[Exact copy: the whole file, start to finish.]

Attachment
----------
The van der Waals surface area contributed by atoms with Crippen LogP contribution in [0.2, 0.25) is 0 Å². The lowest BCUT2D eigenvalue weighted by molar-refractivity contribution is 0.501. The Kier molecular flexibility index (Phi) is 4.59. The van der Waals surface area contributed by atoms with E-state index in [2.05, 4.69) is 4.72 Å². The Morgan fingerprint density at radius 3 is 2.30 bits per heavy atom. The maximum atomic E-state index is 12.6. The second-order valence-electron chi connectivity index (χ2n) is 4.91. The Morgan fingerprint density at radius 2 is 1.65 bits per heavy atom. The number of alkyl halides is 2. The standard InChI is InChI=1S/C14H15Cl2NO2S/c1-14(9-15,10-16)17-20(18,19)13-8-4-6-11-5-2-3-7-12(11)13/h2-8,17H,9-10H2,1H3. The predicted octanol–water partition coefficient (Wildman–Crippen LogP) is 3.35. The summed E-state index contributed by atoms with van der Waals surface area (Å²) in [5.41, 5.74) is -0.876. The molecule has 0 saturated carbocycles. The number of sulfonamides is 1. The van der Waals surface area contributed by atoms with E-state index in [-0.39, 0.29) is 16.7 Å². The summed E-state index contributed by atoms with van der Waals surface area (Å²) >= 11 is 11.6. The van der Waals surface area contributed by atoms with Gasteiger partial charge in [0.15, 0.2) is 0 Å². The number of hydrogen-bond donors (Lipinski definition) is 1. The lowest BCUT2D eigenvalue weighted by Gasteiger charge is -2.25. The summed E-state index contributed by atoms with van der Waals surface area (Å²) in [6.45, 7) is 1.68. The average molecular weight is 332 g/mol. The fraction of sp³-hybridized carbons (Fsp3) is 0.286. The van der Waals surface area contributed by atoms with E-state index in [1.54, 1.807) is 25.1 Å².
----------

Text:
The van der Waals surface area contributed by atoms with Crippen LogP contribution in [0.2, 0.25) is 0 Å². The lowest BCUT2D eigenvalue weighted by molar-refractivity contribution is 0.501. The Kier molecular flexibility index (Phi) is 4.59. The van der Waals surface area contributed by atoms with E-state index in [2.05, 4.69) is 4.72 Å². The Morgan fingerprint density at radius 3 is 2.30 bits per heavy atom. The maximum atomic E-state index is 12.6. The second-order valence-electron chi connectivity index (χ2n) is 4.91. The Morgan fingerprint density at radius 2 is 1.65 bits per heavy atom. The number of alkyl halides is 2. The standard InChI is InChI=1S/C14H15Cl2NO2S/c1-14(9-15,10-16)17-20(18,19)13-8-4-6-11-5-2-3-7-12(11)13/h2-8,17H,9-10H2,1H3. The predicted octanol–water partition coefficient (Wildman–Crippen LogP) is 3.35. The summed E-state index contributed by atoms with van der Waals surface area (Å²) in [5.41, 5.74) is -0.876. The molecule has 0 saturated carbocycles. The number of sulfonamides is 1. The van der Waals surface area contributed by atoms with E-state index in [-0.39, 0.29) is 16.7 Å². The summed E-state index contributed by atoms with van der Waals surface area (Å²) >= 11 is 11.6. The van der Waals surface area contributed by atoms with Gasteiger partial charge in [0.15, 0.2) is 0 Å². The number of hydrogen-bond donors (Lipinski definition) is 1. The lowest BCUT2D eigenvalue weighted by Gasteiger charge is -2.25. The summed E-state index contributed by atoms with van der Waals surface area (Å²) in [6.45, 7) is 1.68. The average molecular weight is 332 g/mol. The fraction of sp³-hybridized carbons (Fsp3) is 0.286. The van der Waals surface area contributed by atoms with E-state index in [1.54, 1.807) is 25.1 Å².